I am an introvert and I claim that proudly! I am also a business owner. So, if you have ever wonder whether introverts can be business owners, the answer is Yes. Yes. Yes.
Do introverted business owners get to opt out of networking? No. Nope. Sorry.
I wish I could say that content marketing will cut it, but that isn’t true. I know. I’ve tried. While creating content is important, it is one part of an overall marketing strategy. Yes, you need to generate high-quality content. But you also have to be visible and meeting real people.
Networking for introverts who don’t want to pretend to be extroverts
When I launched my first business and started networking, I dreaded it. I saw networking as a necessary evil, but definitely an evil. I hated it. The prevailing wisdom was that you had to work the room and talk to as many people as possible, shoving your business card into every palm you touched.
It felt like speed dating.
I would go hide in a corner until I could leave, which was not a very effective tactic. 😂
Over the years, I developed some introvert success tactics that make networking much easier, and I dare say enjoyable! It’s all about managing energy.
When I started doing these three things, my networking life changed. It was no longer a chore. In fact, I have several networking events I attend regularly now because I like them so much. Read that again: I like them so much. I never thought I’d say that 15 years ago!
Us introverted business owners need to stick together and help each other have success. Follow these networking tips, and you will be on the road.
1. Carefully select the TYPE of events you do.
As an introvert, networking events where people are casing the room just handing out cards and spending no more than 30 seconds talking to you were AWFUL for me. I hated them, and would usually leave early.
The lesson: Carefully choose how many events you’ll do (limit them to preserve your energy) and the format (making sure you don’t choose events that drain you). You may have to test out a few formats, but once you find a type of event where you’re comfortable, stick to it.
For example, I realized I actually like professional association events where I can volunteer as a visitor greeter. For me, having a “job” makes the networking easier, especially if my job is to say hi to everyone! I also love virtual business networking events because I am comfortable in my own home.
2. Only talk to one or two people.
If I’m at an event, say a workshop with open networking beforehand, I DO NOT “work the room.” It’s too draining.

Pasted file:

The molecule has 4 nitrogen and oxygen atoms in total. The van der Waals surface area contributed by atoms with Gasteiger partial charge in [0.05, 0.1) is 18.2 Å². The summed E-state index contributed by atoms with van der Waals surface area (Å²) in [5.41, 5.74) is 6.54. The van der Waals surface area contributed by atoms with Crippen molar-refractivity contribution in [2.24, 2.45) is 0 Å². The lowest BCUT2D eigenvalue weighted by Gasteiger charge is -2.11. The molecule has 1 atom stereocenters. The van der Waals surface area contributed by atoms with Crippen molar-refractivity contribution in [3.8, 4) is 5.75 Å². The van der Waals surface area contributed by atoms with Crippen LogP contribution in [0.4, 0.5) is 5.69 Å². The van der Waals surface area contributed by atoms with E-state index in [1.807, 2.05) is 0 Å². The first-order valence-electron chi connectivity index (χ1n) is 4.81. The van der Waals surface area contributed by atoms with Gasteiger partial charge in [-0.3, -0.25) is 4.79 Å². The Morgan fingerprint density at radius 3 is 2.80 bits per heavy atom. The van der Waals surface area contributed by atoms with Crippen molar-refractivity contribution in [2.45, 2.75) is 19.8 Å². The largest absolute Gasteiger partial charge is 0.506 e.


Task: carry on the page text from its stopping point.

Lesson: Decide who you’ll talk to (as in, not everyone there). Be selective. You’re allowed.
When I gave myself permission to have one or two deep conversations rather than a dozen superficial conversations, I started enjoying myself. Now I seek out someone who looks like they could use a friend and I strike up a deeper conversation. Introverts need to connect with people on a deeper level, that’s just how we’re wired. I realized for me that means not trying to talk to everyone.
3. Practice, practice, practice.
Being at a networking event where I have to speak feels like being called on in class—my worst nightmare in school. Even if I knew the answer, I’d forget it the second all eyes were on me (I have since learned that has to do with how an introverts brain is wired).
Lesson: Take the time to practice your 30 second introduction (over and over and over).
In most networking situations, you will need to introduce yourself and give your elevator introduction. Winging it does not work for introverts. I practice it in front of the mirror, record it, and recite it while I’m doing the dishes. My dogs are really sick of hearing it.
Say it so many times out loud that when you are put on the spot (which is what being asked to share feels like to an introvert), you will just automatically say it. Trust me, it makes that whole thing so much easier!
By the way, my 30 second intro never comes out the way I’ve practiced it. But something reasonably accurate does come out, and that’s what matters.
Networking in your Jammies? Oh heck yes. 👘
About those virtual business networking events…
I am launching a virtual chapter of Keep It Local called the Chillprenuer’s Virtual Hangout. I’d love you to join us.
Why is a person who sells content marketing becoming the president of a networking group?
The answer is that nothing replaces one-on-one relationship building. Your content marketing supports it, helps you attract clients and meet more people, but it’s not like talking to a live person.
I discovered Keep It Local about a year ago. I won’t lie: the idea of networking in my pajamas was very appealing.
What I found is a group of soul-centered entrepreneurs who are committed to helping each other. It is an amazing support network. Whether we’re learning something cool from a presenter or doing some masterminding, it is always time well spent. And I have not only gotten business from it, I’ve become a client of my new friends. Win-Win-Win.
So, when my friend Jill asked if someone wanted to launch a new virtual chapter, I said YES! And now it’s happening.
If you are looking for a low key, easy way to make new connections and build your business—especially if you are in the personal development, holistic healing, or small business marketing space, join us. You can visit three times for free… how cool is that?
- Chapter: The Chillprenuer’s virtual hangout (Keep it Local chapter 602)
- Motto: It’s all good
- When: Wednesdays from 5:00 p.m. to 6:00 p.m. EDT
- Where: From the comfort of your own home via Zoom
- Other: This is a seat specific networking group, but as we are just launching on May 1, all seats are open! While we refer business to each other, there is no obligation to do so. It’s completely low pressure.
Nothing to lose, everything to gain. I look forward to seeing you!